Fewer Holy Cross transfers accepted by ND
Becky Hogan | Monday, February 27, 2006
In one of the most legendary tales of a college transfer student, Rudy Ruettiger makes the switch from Holy Cross College to Notre Dame. But stories like the one portrayed in “Rudy” are becoming less common as the University has accepted fewer Holy Cross transfer applicants in recent years.
Of the 85 students from Holy Cross who applied as transfers to Notre Dame in 2005, 40 percent were admitted, according to the Holy Cross Web site. This semester, four out of the 15 applicants from Holy Cross were accepted to Notre Dame – the lowest acceptance rate for a spring semester in the last eight years. About 80 Holy Cross students apply for transfer to Notre Dame each year.
Susan Joyce, associate director of admissions for Notre Dame, said the deans who read transfer applications advise anyone who hopes to transfer to Notre Dame to go to the most competitive four-year school possible – a recommendation that makes it automatically more difficult to transfer from Holy Cross, which converted to a four-year college in the fall of 2003 after 36 years as a junior college.
Joyce said the credit requirements for transfers to Notre Dame’s School of Engineering and the College of Science are sometimes more rigorous than the classes made available to Holy Cross students, making them less competitive within the transfer applicant pool.
For sophomore transfer student Colin Ethier, who began classes at Notre Dame in January, getting to Notre Dame certainly wasn’t easy.
He was originally declined admission to the University during his senior year of high school and opted to reapply after a year attending Holy Cross.
“It was kind of hard to transition in the middle of the school year, but I have good classes and everyone has been really helpful,” Ethier said. “I don’t know if [Holy Cross] really helped with my acceptance, but it helped me to prepare [for Notre Dame]. I definitely felt prepared.”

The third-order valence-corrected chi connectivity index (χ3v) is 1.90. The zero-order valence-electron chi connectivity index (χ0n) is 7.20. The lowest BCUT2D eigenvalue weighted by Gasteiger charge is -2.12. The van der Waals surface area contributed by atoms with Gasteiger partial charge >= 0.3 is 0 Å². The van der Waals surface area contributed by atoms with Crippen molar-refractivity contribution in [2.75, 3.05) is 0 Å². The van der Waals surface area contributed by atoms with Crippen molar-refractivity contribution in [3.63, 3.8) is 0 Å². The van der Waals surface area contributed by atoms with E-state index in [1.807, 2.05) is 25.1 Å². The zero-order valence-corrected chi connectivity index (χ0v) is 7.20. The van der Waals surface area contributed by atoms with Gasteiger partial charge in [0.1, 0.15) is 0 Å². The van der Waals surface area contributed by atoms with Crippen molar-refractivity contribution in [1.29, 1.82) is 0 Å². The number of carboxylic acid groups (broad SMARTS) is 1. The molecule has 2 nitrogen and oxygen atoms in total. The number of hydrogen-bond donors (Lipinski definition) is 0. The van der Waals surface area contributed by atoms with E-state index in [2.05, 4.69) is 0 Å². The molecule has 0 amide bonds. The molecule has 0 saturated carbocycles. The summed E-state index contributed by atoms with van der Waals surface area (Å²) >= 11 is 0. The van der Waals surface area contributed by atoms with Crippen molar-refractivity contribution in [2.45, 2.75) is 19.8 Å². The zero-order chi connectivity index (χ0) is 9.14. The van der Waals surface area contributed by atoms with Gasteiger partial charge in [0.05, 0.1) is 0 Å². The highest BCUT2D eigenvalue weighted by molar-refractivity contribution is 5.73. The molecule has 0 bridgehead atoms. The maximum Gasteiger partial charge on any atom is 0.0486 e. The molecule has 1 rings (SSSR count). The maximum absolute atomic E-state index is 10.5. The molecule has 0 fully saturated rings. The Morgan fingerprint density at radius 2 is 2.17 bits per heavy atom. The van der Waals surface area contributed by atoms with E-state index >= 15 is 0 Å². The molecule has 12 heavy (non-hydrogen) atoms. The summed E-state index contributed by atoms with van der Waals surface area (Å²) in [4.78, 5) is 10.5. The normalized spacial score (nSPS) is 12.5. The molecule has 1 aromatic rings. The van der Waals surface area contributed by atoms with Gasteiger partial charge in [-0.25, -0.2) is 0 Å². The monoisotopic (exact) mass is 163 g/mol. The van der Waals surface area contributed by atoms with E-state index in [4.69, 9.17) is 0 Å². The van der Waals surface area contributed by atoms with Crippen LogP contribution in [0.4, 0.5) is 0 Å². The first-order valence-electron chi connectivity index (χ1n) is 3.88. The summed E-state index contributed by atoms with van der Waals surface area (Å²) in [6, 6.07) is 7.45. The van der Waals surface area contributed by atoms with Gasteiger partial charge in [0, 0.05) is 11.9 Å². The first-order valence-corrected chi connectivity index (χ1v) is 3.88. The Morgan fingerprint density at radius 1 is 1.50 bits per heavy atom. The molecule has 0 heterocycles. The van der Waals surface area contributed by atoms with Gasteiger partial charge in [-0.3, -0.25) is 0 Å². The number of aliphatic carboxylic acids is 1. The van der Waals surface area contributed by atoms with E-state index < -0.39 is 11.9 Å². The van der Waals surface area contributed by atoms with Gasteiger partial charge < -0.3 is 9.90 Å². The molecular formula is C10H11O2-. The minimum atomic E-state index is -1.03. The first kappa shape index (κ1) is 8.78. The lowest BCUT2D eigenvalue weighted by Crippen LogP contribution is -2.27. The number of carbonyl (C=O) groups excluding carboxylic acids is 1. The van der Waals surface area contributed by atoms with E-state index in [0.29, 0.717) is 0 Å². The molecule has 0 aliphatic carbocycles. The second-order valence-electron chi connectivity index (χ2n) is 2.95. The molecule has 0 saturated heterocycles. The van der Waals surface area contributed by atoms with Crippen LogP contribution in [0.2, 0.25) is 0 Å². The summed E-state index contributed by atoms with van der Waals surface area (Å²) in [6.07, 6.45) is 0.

Ethier – who transferred into the College of Arts and Letters – said the largest challenge he faced when trying to transfer to Notre Dame was figuring out which classes he should take at Holy Cross to secure his acceptance at Notre Dame.
“The hardest part was making sure that I had the right classes [to transfer]. Everyone tells you something different,” he said.
Sophomore Danyal Kareem transferred to Notre Dame last fall and had to take the highest-level science classes available at Holy Cross in order to get into Notre Dame’s College of Science.
While Kareem said he was glad to have made the switch to Notre Dame because Holy Cross lacked science courses for him to take after his first year, he noted differences between courses at the College and the University – differences that may have ultimately helped him transfer.
“The classes [at Holy Cross] were smaller and the professors were able to be more involved in the courses,” he said.
Kareem said he feels he may not have had the grades to get into Notre Dame if he had tried to transfer from a school with larger class sizes.
And for Kareem, the hardest part of the transition was not getting used to Notre Dame classes – it was making new friends.
“A lot of sophomores and juniors have already made their group of friends, which makes it harder for transfer students,” he said.
Holy Cross freshman Anthony Garcia, who was previously denied admittance to the University, hopes to reapply in the spring of 2007 to the College of Arts and Letters.
In the meantime, however, he said he feels that attending Holy Cross allows him to go to school away from home while at the same time learning about Notre Dame’s environment.
“I’ve heard of many people who have had the opportunity of getting into Notre Dame [after attending Holy Cross], but I also wanted to experience the Notre Dame community altogether,” he said.